Family Court Appeal Process
There are instances in family law disputes where the party who lost may disagree with the court decision and believes that it should be reviewed so that the decision may be changed or reversed. In this scenario, an unsuccessful party may choose to file a Notice of Appeal. If an appeal is successful, the appeal court will not merely overturn a decision of a lower court, they will also shed light on what errors were made in the application and understanding of the facts or the law by the judge.
The laws and procedures which apply to family law appeals are procedurally and substantively complex. At Thomas and Associates, we have vast experience in dealing with family law appeals. In the past, we have successfully appealed decisions related to child custody, maintenance orders, pensions and division of property.
What is an Appeal?
At the end of a court case (also known as a “proceeding”), a Judge or Justice will make a final decision. If a Justice of the Supreme Court of British Columbia makes the final decision, it may be possible to file an appeal to the Court of Appeal with the goal of having that decision reversed or changed. In certain circumstances, the Court of Appeal may also order a new trial or hearing.
An appeal itself is not a new trial. There are no witnesses or juries and an appellant may not introduce new evidence unless the appeal court allows it. While the appeal process is ongoing – this includes filing the relevant paperwork for an appeal, preparing for the hearing, and waiting for the appeal decision -, the decision that was made by the lower court remains in effect, unless and until it is overturned or changed by the Court of Appeal. That being said, if certain conditions are met it is possible to apply for a “stay of proceedings” (that is to have the court case stopped) until the appeal is heard.
Appealing Decisions from the Provincial Court of BC to the Supreme Court of BC
Sometimes, the Provincial Court of BC judge makes a final decision that a party in the court case feels is wrong. In this scenario, the proper avenue of appeal is to the Supreme Court of BC. A Notice of Appeal must be filed in the Supreme Court of British Columbia within 40 days of the date the Provincial Court made the final decision. As with appeals to the Court of Appeal, no new evidence can be introduced without permission of the court.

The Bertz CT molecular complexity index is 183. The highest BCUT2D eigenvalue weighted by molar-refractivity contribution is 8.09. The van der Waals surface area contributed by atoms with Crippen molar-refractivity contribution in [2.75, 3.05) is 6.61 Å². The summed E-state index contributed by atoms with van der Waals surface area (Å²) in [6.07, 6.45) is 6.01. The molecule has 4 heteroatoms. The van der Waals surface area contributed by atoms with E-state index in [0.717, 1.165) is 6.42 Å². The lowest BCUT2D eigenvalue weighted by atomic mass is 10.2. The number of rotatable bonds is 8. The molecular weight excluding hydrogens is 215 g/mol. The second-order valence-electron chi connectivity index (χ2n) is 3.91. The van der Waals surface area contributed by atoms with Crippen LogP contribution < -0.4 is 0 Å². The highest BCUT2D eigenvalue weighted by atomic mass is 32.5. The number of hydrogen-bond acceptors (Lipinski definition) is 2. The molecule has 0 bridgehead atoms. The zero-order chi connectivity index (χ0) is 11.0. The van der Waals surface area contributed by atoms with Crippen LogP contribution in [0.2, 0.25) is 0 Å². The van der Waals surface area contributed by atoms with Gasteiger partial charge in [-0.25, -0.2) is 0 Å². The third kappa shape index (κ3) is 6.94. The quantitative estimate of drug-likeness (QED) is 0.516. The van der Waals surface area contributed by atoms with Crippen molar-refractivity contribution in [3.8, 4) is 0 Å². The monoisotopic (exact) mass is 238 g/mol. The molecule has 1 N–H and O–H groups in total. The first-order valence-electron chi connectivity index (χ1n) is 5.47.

An appeal is not an opportunity to simply have another judge hear your case with the hope that he or she will come to a different conclusion. You must show a proper legal reason why the judge who made the original decision was wrong.
Why Choose Thomas and Associate for Your Family Law Appeals?
From time to time at the conclusion of a proceeding, either of the parties may want to have the decision reviewed by a higher court. The decision can be changed or reversed by way of appeal.
Trials, and specifically family law trials, are exhausting both materially and psychologically. It is important to note that family law appeals are not only costly but are also extremely complicated. There are important things to consider when it comes to filing family law appeals such as if the Order is appealable or not, the time limits for appeals, payment of the filing fees and many more.
With over 38 years of combined experience in family law, the team at Thomas and Associates can help you decide whether to proceed with an appeal by taking into consideration all the pros and cons. We will take time and effort to review the facts of your case and the applicable law to determine whether a judge has made an error.